The writ petition filed by the petitioners contends that sexual harassment at workplace is common and employers easily gets away due to lack of legislation. In their argument they pulled the attention of the Hon’ble Court towards the violation of Article 14, 15, 19(1)(g) and 21 of the constitution because of sexual harassment against women at their workplace. They urged the Hon’ble Supreme Court to frame guidelines against sexual harassment at the workplace.
CONTENTIONS OF THE RESPONDENT:
This case was among some of the rarest cases, where the Solicitor General appearing on the behalf of the respondent, supported the arguments of the petitioners. The respondent assisted the Hon’ble court in figuring out an effective method to curb sexual harassment and in structuring the guidelines for the prevention of the same. Fali S. Nariman – the amicus curiae of the Hon’ble court along with Ms. Naina Kapur and Ms. Meenakshi provided assistance to the Hon’ble court in dealing with the said case.
The judgment in this case was given by former Chief Justice JS Verma as a representative of Justice BN Kirpal and Justice Sujhata Manohar on account of the writ petition which was filed by different NGOs along with the victim.
The court observed that sexual harassment at workplace is a clear violation of gender equality which in turn violates these integral rights of the female. The court also observed that, under Article 14[ii], Article 19(1) (g)[iii] and Article 21[iv], it is a fundamental right of working women to carry on any profession, trade or occupation and it is the duty of the employer to provide a safe working environment to its employees at the workplace. It is noted here that, Right to life means Right to life with dignity and strength. The basic requirement was that there should be the availability of a safe working environment for employee at the workplace.
The Apex Court in this case, held that women have a fundamental right to be free from sexual harassment at their workplace and there should be a sexual code and there should be proper mechanism to enforce cases, which fall under the ambit of this sexual harassment code. The main purpose of this code is to avoid discrimination and harassment against women at their workplace and bring equality among these two genders.
The counsel stated that the guidelines for the sexual harassment code at workplace are to be treated as a declaration of law in line with Article 141 of the constitution. These rights must not be supported prejudices against any right accessible under the protection of Human Rights Act 1993.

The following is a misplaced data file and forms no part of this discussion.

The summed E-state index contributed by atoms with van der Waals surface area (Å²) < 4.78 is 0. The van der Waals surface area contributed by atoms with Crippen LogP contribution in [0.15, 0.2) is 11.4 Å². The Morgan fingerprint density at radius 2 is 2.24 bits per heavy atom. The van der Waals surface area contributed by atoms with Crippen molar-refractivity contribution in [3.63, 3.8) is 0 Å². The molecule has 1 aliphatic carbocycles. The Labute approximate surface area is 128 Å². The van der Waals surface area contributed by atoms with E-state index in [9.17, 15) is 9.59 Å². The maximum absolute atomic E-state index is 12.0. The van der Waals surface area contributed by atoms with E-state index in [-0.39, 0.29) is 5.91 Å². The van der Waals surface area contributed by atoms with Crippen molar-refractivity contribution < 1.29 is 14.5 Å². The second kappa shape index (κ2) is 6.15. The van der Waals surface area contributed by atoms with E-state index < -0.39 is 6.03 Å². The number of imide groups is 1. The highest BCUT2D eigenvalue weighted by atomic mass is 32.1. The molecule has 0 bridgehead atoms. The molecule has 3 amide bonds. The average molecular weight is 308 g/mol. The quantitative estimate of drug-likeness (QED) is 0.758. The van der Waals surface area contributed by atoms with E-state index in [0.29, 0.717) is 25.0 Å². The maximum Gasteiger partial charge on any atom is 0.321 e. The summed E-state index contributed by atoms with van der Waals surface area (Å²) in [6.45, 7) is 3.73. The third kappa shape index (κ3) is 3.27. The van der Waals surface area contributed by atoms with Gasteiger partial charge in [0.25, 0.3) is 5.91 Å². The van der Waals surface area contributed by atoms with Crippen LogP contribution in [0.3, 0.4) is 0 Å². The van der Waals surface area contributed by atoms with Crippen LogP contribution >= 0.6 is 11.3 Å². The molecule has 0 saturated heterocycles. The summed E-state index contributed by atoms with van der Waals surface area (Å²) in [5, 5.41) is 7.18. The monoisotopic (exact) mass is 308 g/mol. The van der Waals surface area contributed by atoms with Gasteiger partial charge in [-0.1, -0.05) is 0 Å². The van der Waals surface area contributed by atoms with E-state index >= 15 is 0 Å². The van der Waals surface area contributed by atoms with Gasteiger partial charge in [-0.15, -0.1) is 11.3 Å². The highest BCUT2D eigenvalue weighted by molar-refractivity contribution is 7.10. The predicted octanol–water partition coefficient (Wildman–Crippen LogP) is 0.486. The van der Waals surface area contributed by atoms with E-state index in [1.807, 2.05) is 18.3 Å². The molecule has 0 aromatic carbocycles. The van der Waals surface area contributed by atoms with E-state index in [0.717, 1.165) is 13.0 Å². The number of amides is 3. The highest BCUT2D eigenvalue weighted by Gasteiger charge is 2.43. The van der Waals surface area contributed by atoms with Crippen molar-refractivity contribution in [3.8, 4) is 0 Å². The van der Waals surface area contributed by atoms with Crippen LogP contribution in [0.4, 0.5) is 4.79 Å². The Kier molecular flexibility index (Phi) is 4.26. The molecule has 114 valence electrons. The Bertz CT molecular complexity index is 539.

The Hon’ble Supreme Court gave the definition of sexual harassment in a wider context by defining it as “an uninvited sexually determined behavior direct or indirect in the form of physical contact, demanding sexual favors, showing pornography, sexually color remarks, making sexual gestures, passing sexual comments, or any other uninvited physical, verbal or non-verbal conduct of sexual nature”.
GUIDELINES LAID DOWN IN THIS CASE:
The Apex Court during this case, seeing necessity to prevent sexual harassment against women at workplace laid down some guidelines referred to as “Vishakha Guidelines”. These guidelines are:-
- It is the duty of the employers or the answerable authorities to produce conciliary and safety facilities to their employees and are bound to prevent occurence of such incidents in their organization.
- It is the obligation of the employer to make sure that all the rules in relation to this are to be notified to all the employees along with action consequences of their act. The provision for the inclusion of penalty is also to be added. The court further held that the duty to ensure a stress free environment in the workplace is that of the employer of the organization.
- Employer has obligation to notify the prohibition of sexual harassment and there must be rules and regulation to prohibit this evil.
- Immediate remedy must be given to the victim instead of giving an option to transfer the accused to the other place.
- There should be sexual code at every workplace and have proper mechanism to cope with cases like sexual harassment and every employee have right to raise their voice against any kind of issues.